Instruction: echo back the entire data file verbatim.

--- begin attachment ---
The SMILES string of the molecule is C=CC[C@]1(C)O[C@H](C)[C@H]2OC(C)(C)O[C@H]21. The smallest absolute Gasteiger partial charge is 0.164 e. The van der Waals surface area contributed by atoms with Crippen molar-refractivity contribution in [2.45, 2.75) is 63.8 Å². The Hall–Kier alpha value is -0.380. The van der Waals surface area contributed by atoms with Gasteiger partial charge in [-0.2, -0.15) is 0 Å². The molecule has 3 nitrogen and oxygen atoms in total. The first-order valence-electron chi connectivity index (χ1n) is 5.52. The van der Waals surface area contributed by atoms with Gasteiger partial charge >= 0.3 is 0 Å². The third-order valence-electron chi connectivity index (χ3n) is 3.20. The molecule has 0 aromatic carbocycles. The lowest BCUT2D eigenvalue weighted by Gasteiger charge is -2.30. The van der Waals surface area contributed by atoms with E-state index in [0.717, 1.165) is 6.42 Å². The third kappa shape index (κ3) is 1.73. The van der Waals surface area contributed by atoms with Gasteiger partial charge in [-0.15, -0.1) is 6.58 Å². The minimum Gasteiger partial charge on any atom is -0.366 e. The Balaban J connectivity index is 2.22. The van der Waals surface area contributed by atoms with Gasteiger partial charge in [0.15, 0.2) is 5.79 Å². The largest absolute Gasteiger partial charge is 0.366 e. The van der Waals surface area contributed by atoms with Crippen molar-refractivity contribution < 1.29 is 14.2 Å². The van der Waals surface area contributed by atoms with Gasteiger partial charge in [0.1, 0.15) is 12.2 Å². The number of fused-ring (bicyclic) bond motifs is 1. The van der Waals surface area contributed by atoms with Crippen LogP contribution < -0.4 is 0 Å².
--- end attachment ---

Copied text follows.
The SMILES string of the molecule is C=CC[C@]1(C)O[C@H](C)[C@H]2OC(C)(C)O[C@H]21. The smallest absolute Gasteiger partial charge is 0.164 e. The van der Waals surface area contributed by atoms with Crippen molar-refractivity contribution in [2.45, 2.75) is 63.8 Å². The Hall–Kier alpha value is -0.380. The van der Waals surface area contributed by atoms with Gasteiger partial charge in [-0.2, -0.15) is 0 Å². The molecule has 3 nitrogen and oxygen atoms in total. The first-order valence-electron chi connectivity index (χ1n) is 5.52. The van der Waals surface area contributed by atoms with Gasteiger partial charge >= 0.3 is 0 Å². The third-order valence-electron chi connectivity index (χ3n) is 3.20. The molecule has 0 aromatic carbocycles. The lowest BCUT2D eigenvalue weighted by Gasteiger charge is -2.30. The van der Waals surface area contributed by atoms with E-state index in [0.717, 1.165) is 6.42 Å². The third kappa shape index (κ3) is 1.73. The van der Waals surface area contributed by atoms with Gasteiger partial charge in [-0.15, -0.1) is 6.58 Å². The minimum Gasteiger partial charge on any atom is -0.366 e. The Balaban J connectivity index is 2.22. The van der Waals surface area contributed by atoms with Gasteiger partial charge in [0.15, 0.2) is 5.79 Å². The largest absolute Gasteiger partial charge is 0.366 e. The van der Waals surface area contributed by atoms with Crippen molar-refractivity contribution < 1.29 is 14.2 Å². The van der Waals surface area contributed by atoms with Gasteiger partial charge in [0.1, 0.15) is 12.2 Å². The number of fused-ring (bicyclic) bond motifs is 1. The van der Waals surface area contributed by atoms with Crippen LogP contribution < -0.4 is 0 Å².